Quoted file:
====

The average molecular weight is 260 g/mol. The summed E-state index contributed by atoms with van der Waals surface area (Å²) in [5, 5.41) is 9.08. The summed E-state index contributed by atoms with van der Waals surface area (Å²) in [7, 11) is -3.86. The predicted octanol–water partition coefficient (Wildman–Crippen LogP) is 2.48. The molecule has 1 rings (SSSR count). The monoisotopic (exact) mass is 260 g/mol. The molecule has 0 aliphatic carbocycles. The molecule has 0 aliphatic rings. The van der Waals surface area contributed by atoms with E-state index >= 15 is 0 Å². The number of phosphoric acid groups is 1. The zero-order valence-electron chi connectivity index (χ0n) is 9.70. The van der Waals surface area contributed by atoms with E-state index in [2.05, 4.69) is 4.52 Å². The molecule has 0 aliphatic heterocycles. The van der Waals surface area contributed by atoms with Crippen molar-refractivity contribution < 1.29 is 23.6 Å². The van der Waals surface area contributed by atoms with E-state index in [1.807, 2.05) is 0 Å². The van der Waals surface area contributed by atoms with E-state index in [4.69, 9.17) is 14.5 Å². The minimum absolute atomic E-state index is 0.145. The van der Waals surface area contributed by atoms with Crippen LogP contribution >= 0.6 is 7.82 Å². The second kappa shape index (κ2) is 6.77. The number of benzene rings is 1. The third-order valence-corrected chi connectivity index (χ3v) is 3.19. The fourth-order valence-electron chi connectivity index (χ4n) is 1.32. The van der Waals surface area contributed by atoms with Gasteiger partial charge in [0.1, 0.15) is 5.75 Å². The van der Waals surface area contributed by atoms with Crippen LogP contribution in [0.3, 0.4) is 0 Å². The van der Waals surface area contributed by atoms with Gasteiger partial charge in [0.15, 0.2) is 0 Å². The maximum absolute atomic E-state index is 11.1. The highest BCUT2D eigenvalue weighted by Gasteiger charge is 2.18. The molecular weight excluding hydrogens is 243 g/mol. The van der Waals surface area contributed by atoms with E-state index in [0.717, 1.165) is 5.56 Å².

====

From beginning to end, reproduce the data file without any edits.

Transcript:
The average molecular weight is 260 g/mol. The summed E-state index contributed by atoms with van der Waals surface area (Å²) in [5, 5.41) is 9.08. The summed E-state index contributed by atoms with van der Waals surface area (Å²) in [7, 11) is -3.86. The predicted octanol–water partition coefficient (Wildman–Crippen LogP) is 2.48. The molecule has 1 rings (SSSR count). The monoisotopic (exact) mass is 260 g/mol. The molecule has 0 aliphatic carbocycles. The molecule has 0 aliphatic rings. The van der Waals surface area contributed by atoms with E-state index >= 15 is 0 Å². The number of phosphoric acid groups is 1. The zero-order valence-electron chi connectivity index (χ0n) is 9.70. The van der Waals surface area contributed by atoms with E-state index in [2.05, 4.69) is 4.52 Å². The molecule has 0 aliphatic heterocycles. The van der Waals surface area contributed by atoms with Crippen molar-refractivity contribution < 1.29 is 23.6 Å². The van der Waals surface area contributed by atoms with E-state index in [1.807, 2.05) is 0 Å². The van der Waals surface area contributed by atoms with E-state index in [4.69, 9.17) is 14.5 Å². The minimum absolute atomic E-state index is 0.145. The van der Waals surface area contributed by atoms with Crippen LogP contribution >= 0.6 is 7.82 Å². The second kappa shape index (κ2) is 6.77. The number of benzene rings is 1. The third-order valence-corrected chi connectivity index (χ3v) is 3.19. The fourth-order valence-electron chi connectivity index (χ4n) is 1.32. The van der Waals surface area contributed by atoms with Gasteiger partial charge in [0.1, 0.15) is 5.75 Å². The van der Waals surface area contributed by atoms with Crippen LogP contribution in [0.3, 0.4) is 0 Å². The van der Waals surface area contributed by atoms with Gasteiger partial charge in [0.15, 0.2) is 0 Å². The maximum absolute atomic E-state index is 11.1. The highest BCUT2D eigenvalue weighted by Gasteiger charge is 2.18. The molecular weight excluding hydrogens is 243 g/mol. The van der Waals surface area contributed by atoms with E-state index in [0.717, 1.165) is 5.56 Å².